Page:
The Second Battle of Coriano
Gen. Leese decided that the time was right for a decisive attack on Coriano. The first battle for Coriano, September 5 1944, was won by the Germans. It was decided that the 5th Canadian Armored Division was to target Coriano while San Celmente would be taken by the 1st British Armored Division.

During the night of September 12-13, the New Brunswick Hussars, the Perth Regiment, the Cape Breton Highlanders, the Irish Regiment of Canada, The Royal Westminster Regiment and tanks of the Lord Strathcona's horse, suppored by a large storm of shells and bombs which paralyzed the enemy, launched their final assault on Corino Ridge. By September 14, the battle had been won and Coriano was in Allied hands. in 24 hours more than 500 tons of bombs were dropped during the course of more than 700 missions.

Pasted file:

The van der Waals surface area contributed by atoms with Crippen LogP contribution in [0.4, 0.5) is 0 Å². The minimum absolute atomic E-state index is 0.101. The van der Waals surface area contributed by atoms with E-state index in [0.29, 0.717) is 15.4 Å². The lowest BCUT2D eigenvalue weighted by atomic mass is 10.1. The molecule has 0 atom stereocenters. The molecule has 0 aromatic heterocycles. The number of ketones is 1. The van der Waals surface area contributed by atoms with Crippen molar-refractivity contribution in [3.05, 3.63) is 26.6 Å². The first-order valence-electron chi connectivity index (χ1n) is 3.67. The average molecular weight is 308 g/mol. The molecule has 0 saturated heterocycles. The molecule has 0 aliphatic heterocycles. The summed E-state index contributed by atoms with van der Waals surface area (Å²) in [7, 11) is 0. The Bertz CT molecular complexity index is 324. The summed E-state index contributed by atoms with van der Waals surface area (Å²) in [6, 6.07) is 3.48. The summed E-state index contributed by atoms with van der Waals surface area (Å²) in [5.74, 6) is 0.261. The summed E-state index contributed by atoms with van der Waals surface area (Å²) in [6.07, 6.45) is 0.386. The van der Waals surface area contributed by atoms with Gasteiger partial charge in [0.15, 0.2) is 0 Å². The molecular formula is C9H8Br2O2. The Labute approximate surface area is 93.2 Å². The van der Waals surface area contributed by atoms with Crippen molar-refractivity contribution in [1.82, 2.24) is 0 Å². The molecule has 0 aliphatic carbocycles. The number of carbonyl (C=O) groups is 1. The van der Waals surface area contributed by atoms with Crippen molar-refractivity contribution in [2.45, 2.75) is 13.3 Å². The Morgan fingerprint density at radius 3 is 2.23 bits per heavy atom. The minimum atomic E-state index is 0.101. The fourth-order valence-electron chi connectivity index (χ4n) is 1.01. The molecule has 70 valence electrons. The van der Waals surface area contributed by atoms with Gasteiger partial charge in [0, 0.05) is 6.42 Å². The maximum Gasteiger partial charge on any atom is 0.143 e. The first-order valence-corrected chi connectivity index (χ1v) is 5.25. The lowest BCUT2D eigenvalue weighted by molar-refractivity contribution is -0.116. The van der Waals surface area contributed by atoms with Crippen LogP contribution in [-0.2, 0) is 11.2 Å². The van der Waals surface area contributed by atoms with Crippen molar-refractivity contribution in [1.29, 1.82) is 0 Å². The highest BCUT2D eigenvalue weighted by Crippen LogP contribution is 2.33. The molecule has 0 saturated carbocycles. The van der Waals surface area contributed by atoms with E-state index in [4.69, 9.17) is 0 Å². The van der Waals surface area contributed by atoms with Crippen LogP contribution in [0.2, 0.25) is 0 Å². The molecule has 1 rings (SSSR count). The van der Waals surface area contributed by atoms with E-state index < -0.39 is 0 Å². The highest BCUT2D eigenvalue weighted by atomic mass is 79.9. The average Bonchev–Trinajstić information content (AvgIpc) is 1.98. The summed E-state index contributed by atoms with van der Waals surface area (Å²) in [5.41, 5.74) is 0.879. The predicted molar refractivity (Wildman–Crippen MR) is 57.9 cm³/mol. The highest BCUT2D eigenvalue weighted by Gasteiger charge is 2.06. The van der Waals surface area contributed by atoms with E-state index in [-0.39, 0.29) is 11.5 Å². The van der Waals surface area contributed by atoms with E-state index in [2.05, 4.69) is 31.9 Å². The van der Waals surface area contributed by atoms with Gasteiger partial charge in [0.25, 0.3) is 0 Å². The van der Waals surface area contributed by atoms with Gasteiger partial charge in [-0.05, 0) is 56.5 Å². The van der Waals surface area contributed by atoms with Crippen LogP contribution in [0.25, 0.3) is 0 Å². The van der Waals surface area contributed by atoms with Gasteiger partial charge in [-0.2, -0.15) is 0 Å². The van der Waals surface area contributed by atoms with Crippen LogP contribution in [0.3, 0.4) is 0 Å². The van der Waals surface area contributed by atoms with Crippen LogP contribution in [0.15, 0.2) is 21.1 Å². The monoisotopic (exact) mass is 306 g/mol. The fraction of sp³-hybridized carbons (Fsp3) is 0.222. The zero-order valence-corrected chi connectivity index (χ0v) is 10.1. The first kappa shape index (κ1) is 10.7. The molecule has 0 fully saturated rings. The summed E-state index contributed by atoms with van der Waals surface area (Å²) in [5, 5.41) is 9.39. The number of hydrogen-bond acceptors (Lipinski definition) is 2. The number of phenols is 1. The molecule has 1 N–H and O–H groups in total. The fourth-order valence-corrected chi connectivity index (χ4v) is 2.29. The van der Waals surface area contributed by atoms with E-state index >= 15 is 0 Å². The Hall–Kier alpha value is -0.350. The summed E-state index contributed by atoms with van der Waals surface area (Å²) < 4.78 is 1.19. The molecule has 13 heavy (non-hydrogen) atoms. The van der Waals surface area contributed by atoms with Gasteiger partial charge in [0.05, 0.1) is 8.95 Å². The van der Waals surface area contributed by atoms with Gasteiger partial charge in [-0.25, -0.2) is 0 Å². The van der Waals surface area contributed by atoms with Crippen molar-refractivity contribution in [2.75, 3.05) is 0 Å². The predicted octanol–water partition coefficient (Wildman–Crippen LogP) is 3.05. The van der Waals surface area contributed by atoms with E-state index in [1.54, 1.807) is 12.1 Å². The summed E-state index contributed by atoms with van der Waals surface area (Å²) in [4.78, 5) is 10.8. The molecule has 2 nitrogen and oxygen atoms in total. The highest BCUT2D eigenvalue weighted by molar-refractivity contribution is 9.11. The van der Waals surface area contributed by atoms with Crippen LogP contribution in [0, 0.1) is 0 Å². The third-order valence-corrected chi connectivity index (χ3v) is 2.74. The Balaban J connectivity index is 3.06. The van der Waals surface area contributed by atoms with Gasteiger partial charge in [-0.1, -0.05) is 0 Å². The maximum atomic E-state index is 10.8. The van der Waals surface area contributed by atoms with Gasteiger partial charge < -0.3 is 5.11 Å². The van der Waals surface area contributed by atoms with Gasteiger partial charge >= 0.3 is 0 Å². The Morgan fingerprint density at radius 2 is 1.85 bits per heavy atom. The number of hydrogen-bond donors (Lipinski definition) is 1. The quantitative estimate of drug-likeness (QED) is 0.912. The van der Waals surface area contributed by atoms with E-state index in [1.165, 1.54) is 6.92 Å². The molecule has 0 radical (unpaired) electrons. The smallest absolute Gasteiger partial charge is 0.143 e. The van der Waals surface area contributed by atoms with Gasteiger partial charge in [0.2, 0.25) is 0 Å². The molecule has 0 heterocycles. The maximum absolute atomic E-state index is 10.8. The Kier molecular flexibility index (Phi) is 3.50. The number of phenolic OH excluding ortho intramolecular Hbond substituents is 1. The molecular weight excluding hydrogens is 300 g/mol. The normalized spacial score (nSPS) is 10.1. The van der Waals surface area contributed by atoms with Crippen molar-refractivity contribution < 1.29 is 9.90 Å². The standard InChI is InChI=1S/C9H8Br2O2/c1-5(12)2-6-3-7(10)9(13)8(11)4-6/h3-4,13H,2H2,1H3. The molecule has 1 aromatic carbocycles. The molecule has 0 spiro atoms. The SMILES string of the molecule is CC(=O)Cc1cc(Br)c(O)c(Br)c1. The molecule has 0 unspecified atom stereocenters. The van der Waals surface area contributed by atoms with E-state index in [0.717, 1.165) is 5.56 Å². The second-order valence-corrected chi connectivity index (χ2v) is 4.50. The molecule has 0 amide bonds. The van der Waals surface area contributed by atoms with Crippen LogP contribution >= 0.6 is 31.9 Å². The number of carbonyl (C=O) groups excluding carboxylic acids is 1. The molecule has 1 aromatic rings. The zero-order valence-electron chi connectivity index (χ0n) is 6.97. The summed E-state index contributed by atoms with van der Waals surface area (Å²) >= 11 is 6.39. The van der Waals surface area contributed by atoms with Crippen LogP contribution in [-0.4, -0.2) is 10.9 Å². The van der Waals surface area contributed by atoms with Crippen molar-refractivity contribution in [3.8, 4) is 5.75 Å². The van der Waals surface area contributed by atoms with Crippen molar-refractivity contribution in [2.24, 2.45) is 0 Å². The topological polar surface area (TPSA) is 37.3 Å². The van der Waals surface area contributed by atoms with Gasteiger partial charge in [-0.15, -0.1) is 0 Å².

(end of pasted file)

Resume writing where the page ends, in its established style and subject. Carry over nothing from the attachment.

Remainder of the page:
Photo Gallery
Infantrymen of the 48th Highlanders of Canada advancing on Point 146 during the advance on the Gothic Line near the River Foglia. August 28-29, 1944, River Foglia, Italy.
German prisoners-of-war carrying wounded members of the 1st Canadian Corps through Cesena. October 21, 1944, Cesena, Italy.
Unidentified Ontario unit of Canadian Infantry advance against the Gothic Line.
Private Stanley Rodgers of the 48th Highlanders of Canada, who holds a PIAT anti-tank weapon, resting north of the Conca River en route to Rimini. September, 1944, Rimini, Italy.
 
Sources: Veterans Affairs Canada, Library and Archives Canada

Last updated on Sep 12, 2006 00:00. Page viewed 25576 times.